Report: Justice Department Ready to Sue Apple, Major Book Publishers for Ebook Price Fixing

Posted on March 9, 2012

The Wall Street Journal reports that the Justice Department is getting ready to file a major antitrust lawsuit against Apple, Inc. and a number of major book publishers, including HarperCollins and Simon and Schuster.

Apple and the publishers are reportedly desperate to settle this suit with the government before the lawsuit is filed. This is about the ebook price fixing allegations related to the new agency model of ebook sales. Amazon.com began selling ebooks at a price less than it paid the publishers for the books under the traditional wholesale model of bookselling. The publishers and authors got paid, but Steve Jobs told the publishers they could make a lot more money by using the agency model, in which the publishers set the price of the ebook. Jobs told the publishers that Apple would take its 30% cut from ebooks sold through iTunes and the publisher would take the rest. He told them to change their contracts with Amazon.com to the new model which would give them a bigger profit. The publishers signed on, and threatened Amazon: if Amazon.com didn't sell ebooks at their higher prices, they would pull all books from Amazon. Barnes and Noble and Apple were terrified that Amazon was undercutting their sales for ebooks. It was, of course, but what it did was not illegal. The book publishers were misguided, in our opinion. Why should they care if Amazon sells a book for less than it paid for it? It still paid the wholesale price to the publisher.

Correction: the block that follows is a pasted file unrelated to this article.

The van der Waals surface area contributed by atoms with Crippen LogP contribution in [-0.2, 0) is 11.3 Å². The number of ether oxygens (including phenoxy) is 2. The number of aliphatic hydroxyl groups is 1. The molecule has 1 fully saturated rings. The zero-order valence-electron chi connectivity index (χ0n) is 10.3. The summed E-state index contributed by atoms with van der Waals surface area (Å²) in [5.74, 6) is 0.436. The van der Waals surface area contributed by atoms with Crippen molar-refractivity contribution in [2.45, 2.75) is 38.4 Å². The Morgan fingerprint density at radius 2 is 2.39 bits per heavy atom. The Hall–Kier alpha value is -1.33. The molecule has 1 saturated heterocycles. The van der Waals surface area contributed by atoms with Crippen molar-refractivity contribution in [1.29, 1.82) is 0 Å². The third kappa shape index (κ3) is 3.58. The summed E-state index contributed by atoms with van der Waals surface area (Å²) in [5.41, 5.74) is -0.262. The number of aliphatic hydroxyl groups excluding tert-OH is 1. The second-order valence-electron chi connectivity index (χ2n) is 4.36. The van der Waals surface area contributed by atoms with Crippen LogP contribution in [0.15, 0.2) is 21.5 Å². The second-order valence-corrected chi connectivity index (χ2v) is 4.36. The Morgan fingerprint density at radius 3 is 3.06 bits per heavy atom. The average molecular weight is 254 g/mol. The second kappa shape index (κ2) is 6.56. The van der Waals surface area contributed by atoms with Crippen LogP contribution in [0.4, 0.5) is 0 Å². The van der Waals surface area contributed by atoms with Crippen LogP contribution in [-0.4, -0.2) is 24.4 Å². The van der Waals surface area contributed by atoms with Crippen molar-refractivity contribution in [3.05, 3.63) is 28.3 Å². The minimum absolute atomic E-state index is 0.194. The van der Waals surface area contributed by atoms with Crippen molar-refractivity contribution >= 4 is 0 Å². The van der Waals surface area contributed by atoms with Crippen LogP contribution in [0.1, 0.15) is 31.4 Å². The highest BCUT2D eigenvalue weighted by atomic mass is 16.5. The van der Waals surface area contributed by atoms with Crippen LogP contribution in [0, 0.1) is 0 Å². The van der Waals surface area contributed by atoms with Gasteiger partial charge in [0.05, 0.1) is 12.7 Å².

A furious Jeff Bezos caved in to the agency model demands, but the chickens have now come home to roost. Experts in the European Union and the U.S. say this is the clearest form of price fixing they've ever seen. Apple and the book publishers colluded to raise the price of ebooks to consumers. It's pretty much a textbook case.

So what does this all mean if: a) the government wins its case, or b) the publishers settle on the government's terms? For readers this should mean cheaper ebook prices. For publishers, they will still get paid their wholesale price. Authors will still get paid the amount of royalties agreed to in their contracts: they should not lose out at all if the wholesale model is reintroduced.

Apple and Barnes and Noble are the biggest losers here. The WSJ got ahold of leaked deposition testimony of a top Barnes and Noble executive who reportedly said that if the agency model is revoked, Amazon will be given a de facto monopoly in bookselling. Barnes and Noble is reportedly begging the government to keep the agency model, and promising to discount ebooks a little bit.

Bottom line: Steve Jobs overreached on this one and Apple is getting slapped down hard. The recent authorized biography of Jobs by Walter Isaacson has detailed quotes from Jobs himself about how he talked the book publishers into going along with the agency model and how they'd make more money. It's pretty damning stuff, from a legal perspective. Everyone is going to have to write a really big check to make this one go away.